for (let z = -1; z <= 1; ++z) {
    for (let y = -1; y <= 1; ++y) {
      for (let x = -1; x <= 1; ++x) {
        if (x === 0 && y === 0 && z === 0) {
          continue;
        }
        
        m4.identity(world);
        m4.translate(world, [x * 3, y * 3, z * 3], world);
        
        m4.multiply(viewProjection, world, worldViewProjection);
        m4.inverse(world, worldInverse);
        m4.transpose(worldInverse, worldInverseTranspose);
        
        twgl.setBuffersAndAttributes(gl, progInfo, bufferInfo);
        twgl.setUniforms(progInfo, {
          u_worldViewProjection: worldViewProjection,
          u_worldInverseTranspose: worldInverseTranspose,
          u_color: [(x + 2) / 3, (y + 2) / 3, (z + 2) / 3, 1],
          u_lightDir: lightDir,
        });
        twgl.drawBufferInfo(gl, bufferInfo);
      }
    }
  }
  
  if (keys['87'] || keys['83']) {
    const direction = keys['87'] ? 1 : -1;
    px -= camera[ 8] * deltaTime * speed * direction;
    py -= camera[ 9] * deltaTime * speed * direction;
    pz -= camera[10] * deltaTime * speed * direction;
  }
  
  if (keys['65'] || keys['68']) {
    const direction = keys['65'] ? 1 : -1;
    ang += deltaTime * turnSpeed * direction;
  }

  if (keys['81'] || keys['69']) {
    const direction = keys['81'] ? 1 : -1;
    roll += deltaTime * turnSpeed * direction;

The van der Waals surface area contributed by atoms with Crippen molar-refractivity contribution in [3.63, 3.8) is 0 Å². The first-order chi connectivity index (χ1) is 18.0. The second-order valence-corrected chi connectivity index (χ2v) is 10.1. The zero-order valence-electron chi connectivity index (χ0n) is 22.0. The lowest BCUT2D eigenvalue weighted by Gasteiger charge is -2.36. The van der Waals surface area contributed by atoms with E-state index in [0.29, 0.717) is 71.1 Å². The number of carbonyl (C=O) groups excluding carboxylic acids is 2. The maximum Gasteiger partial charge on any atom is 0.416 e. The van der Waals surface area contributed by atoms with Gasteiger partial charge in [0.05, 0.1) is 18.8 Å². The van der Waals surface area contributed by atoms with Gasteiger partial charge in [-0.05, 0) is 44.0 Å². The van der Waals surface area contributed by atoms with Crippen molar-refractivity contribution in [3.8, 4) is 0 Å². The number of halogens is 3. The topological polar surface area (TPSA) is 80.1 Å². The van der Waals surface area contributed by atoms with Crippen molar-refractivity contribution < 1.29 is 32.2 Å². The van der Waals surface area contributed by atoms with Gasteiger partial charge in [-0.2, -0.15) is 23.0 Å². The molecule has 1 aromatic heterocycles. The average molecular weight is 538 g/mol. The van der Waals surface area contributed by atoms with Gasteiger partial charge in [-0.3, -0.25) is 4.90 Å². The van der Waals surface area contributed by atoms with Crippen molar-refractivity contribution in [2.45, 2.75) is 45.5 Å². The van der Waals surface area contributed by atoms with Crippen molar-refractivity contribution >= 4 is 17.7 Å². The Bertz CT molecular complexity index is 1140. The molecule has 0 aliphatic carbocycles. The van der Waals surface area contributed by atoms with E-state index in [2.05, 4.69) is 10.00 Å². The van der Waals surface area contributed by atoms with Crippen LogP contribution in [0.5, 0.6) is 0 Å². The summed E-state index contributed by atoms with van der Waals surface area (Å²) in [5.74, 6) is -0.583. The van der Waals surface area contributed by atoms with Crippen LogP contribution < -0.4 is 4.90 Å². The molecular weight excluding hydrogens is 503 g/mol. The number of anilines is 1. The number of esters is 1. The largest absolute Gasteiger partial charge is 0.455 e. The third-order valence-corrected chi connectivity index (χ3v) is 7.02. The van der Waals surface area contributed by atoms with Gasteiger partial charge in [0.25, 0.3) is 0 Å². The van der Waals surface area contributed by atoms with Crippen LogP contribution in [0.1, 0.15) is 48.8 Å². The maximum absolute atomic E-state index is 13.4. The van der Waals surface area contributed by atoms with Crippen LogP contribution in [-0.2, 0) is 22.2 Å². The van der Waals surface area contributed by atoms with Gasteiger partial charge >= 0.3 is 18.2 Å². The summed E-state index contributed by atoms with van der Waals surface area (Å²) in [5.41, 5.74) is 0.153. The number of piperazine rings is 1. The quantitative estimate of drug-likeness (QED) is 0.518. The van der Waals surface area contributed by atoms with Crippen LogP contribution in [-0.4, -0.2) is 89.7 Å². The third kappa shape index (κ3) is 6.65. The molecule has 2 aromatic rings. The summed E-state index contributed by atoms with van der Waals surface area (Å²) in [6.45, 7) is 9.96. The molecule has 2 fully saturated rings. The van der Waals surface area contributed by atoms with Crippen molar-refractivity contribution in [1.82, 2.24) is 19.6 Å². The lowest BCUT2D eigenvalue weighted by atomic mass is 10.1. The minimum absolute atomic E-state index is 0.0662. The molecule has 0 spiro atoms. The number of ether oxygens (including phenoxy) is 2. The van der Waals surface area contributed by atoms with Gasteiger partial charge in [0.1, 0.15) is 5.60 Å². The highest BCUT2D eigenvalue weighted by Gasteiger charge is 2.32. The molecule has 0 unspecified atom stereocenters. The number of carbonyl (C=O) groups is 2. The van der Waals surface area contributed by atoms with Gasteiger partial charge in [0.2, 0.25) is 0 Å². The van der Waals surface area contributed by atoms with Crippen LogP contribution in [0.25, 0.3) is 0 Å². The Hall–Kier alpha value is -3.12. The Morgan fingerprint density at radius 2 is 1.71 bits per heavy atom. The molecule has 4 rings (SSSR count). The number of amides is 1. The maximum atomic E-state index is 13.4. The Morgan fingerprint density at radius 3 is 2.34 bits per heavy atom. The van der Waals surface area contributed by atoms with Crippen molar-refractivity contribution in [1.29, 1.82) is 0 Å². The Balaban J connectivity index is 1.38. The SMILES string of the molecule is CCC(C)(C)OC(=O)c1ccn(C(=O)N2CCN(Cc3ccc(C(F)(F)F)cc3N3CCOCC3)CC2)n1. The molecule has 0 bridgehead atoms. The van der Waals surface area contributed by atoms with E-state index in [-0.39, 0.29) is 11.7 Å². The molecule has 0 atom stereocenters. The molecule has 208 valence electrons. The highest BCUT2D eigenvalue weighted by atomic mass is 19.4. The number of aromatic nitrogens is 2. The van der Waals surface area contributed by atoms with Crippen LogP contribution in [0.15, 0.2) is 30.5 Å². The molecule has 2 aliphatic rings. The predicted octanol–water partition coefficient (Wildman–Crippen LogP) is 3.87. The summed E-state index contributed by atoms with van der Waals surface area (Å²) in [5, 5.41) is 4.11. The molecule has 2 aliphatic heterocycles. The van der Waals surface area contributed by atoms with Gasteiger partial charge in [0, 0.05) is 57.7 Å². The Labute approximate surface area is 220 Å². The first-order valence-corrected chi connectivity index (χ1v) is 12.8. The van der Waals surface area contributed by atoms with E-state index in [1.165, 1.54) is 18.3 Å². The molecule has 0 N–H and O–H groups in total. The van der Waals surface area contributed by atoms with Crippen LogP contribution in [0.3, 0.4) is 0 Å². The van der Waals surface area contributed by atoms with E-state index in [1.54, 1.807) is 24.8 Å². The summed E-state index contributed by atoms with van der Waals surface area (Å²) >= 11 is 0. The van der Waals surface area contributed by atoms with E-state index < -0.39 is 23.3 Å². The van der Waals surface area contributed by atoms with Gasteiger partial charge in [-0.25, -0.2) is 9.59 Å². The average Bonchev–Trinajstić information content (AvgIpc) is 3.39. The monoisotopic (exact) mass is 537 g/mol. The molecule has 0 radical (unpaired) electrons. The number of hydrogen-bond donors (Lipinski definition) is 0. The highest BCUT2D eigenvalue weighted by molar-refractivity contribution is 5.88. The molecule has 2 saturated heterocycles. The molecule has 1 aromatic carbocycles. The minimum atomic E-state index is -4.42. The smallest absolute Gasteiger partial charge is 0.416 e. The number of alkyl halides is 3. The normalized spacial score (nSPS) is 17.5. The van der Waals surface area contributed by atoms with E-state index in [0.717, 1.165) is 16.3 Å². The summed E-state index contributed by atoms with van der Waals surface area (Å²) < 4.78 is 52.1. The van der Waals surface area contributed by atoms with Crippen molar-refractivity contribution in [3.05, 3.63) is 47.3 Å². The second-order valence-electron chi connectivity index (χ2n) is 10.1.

}

  if (keys['38'] || keys['40']) {
    const direction = keys['38'] ? 1 : -1;
    elev += deltaTime * turnSpeed * direction;
  }

  requestAnimationFrame(render);
}
requestAnimationFrame(render);

window.addEventListener('keydown', (e) => {
  keys[e.keyCode] = true;
  e.preventDefault();
});
window.addEventListener('keyup', (e) => {
  keys[e.keyCode] = false;
  e.preventDefault();
});

function degToRad(d) {
  return d * Math.PI / 180;
}
body { margin: 0; }
canvas { width: 100vw; height: 100vh; display: block; }
pre { position: absolute; left: 1em; top: 0; }
<script src="https://twgljs.org/dist/4.x/twgl-full.min.js"></script>
<canvas></canvas>
<pre>
A = left
D = right
W = forward
S = down
Q = roll left
E = roll right
UP = look up
DN = look down
</pre>

| improve this answer | |
  • Hey gman, thanks a lot this is much better. i have one more question, just to see if i understand this correctly, because i tried something like this before. – George Daskalakis Dec 17 '17 at 7:19
  • When we rotate the camera we actually rotate the scene around the camera, so when we move forward, we want to move along the default Z axis ([0, 0, 1]). What you do, by adding the Z component of the camera matrix to the translation is "cancel" the rotation. Is that correct? – George Daskalakis Dec 17 '17 at 7:28
  • Cameras are confusing. For me, the camera is something I place in the world. If you're in Unity or Maya or Blender you can see a camera icon in the scene. That camera exists in the scene itself. Its world matrix can be computed. The camera looks down its -Z axis. From the camera's world matrix you create a view matrix by taking the inverse of the camera matrix. The view matrix moves everything else relative to the camera so that the camera's position ends up being at the origin. See this article. – gman Dec 18 '17 at 7:06